In the past week I have seen where three separate people from the Reformed world that have all said that the Mosaic Covenant was exclusively a covenant of grace. I believe that they are wrong about that, and it appears based on some confused views that come from a more contemporary Reformed tradition influenced by people like John Murray, Norman Shepherd, and by others like John Piper. The theologians coming from that side of the issue have historically had problems with the covenant of works, or with tying Christ’s righteousness under the law to anything Adam was supposed to fulfill, and that can lead to some confusion and even mixing of law and gospel categories. I believe this confused view is now held by many in the Reformed world, and I wanted to at least get my own insignificant two cents in on this issue and see if I could perhaps put a finer point on what I think the Westminster divines were actually saying, and if it’s really accurate to say that the Mosaic Covenant was a covenant of grace.
My position is that it is s a mistake to simply call the Mosaic Covenant a covenant of grace, because God’s rescue of Israel seems to be part of the Abrahamic covenant, which was a covenant of grace. God remembered his promise to Abraham. The moral law presented in the Mosaic covenant can be said to be a servant of that covenant in that it taught Israel by leading them to Christ, but the law is not of faith (Gal 3:12).
When looking at the Mosaic covenant, it is also important to distinguish between the entire nation of Israel, and the individual Israelite.
The land and the law were a return to a type of Eden. “Do this and you will live” is a promise of eternal life if a faithful Israelite obeys the law perfectly the way Adam was supposed to. No one could, so it was a curse. At a national level, failure to obey received the sanction of ejection from the land. This is a picture of ejection from the garden and dwelling with God. The land was where man was to dwell with God in peace. It was a picture of or type of heaven.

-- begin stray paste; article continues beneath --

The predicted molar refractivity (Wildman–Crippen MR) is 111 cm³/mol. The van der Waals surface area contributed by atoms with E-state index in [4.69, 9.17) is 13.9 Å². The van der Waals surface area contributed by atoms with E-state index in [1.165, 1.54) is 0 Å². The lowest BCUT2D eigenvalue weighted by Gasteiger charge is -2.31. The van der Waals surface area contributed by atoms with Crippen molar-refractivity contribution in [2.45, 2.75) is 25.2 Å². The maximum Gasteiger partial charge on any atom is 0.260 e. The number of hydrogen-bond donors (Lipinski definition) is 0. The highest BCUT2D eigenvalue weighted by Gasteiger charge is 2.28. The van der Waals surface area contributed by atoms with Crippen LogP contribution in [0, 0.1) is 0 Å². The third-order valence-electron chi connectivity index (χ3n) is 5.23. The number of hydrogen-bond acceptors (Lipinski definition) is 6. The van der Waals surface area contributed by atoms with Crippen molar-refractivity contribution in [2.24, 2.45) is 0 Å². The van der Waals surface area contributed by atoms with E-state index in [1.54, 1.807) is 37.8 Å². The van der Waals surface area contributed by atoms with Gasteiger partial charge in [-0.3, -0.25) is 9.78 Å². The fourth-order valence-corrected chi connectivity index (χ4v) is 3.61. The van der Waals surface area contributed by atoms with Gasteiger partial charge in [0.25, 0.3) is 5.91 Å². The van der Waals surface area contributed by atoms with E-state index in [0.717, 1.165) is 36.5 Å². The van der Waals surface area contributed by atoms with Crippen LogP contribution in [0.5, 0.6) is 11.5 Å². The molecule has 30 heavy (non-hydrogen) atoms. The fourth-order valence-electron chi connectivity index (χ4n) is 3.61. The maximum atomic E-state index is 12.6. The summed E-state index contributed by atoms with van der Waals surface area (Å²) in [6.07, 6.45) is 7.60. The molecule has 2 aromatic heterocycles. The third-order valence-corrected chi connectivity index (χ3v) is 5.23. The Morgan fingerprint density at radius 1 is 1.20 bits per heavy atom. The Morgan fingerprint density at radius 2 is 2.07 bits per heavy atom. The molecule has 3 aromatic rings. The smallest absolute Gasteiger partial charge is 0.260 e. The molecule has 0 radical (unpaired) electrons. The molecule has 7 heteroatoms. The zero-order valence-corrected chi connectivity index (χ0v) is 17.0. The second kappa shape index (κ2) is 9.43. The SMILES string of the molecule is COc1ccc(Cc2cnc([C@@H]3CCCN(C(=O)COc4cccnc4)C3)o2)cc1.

For the individual the Westminster Confession of Faith does point to some aspects of the Mosaic Covenant and calls them part of the covenant of grace.(WCF 7.5) Particularly the sacrificial system, but they do not say that the Mosaic covenant itself is part of the covenant of grace. They say “during the time of the law” that the covenant of grace was delivered “administratively” via promises, prophecies, sacrifices, circumcision, the paschal lamb, and other types and ordinances that forsignafied Christ to come. Not all of that was in the time of Moses. For instance, King David lived in the time of the law, and there were promises made to his lineage. There were also prophecies made by Isaiah hundreds of years after the Mosaic covenant. Also, circumcision was given to Abraham 400 years before Moses. Generally, what they were speaking about is in the time of the old Testament, and we should note that the Mosaic covenant is not the sum of the old testament.
Just as in the garden, which was a covenant of works for Adam, we see the gospel promise of a seed of the woman (Gen 3:15) and we see God fashion coverings for them after they sin (Gen 3:21). So, we could say that “in the time of the Garden” the covenant of grace was delivered in that promise and in that sacrifice and covering, but we don’t call Adams’ time in the garden a covenant of grace. So we should reject any ham-handed approach that looks at WCF 7.5 and concludes that they were saying that the Mosaic Covenant was a covenant of grace.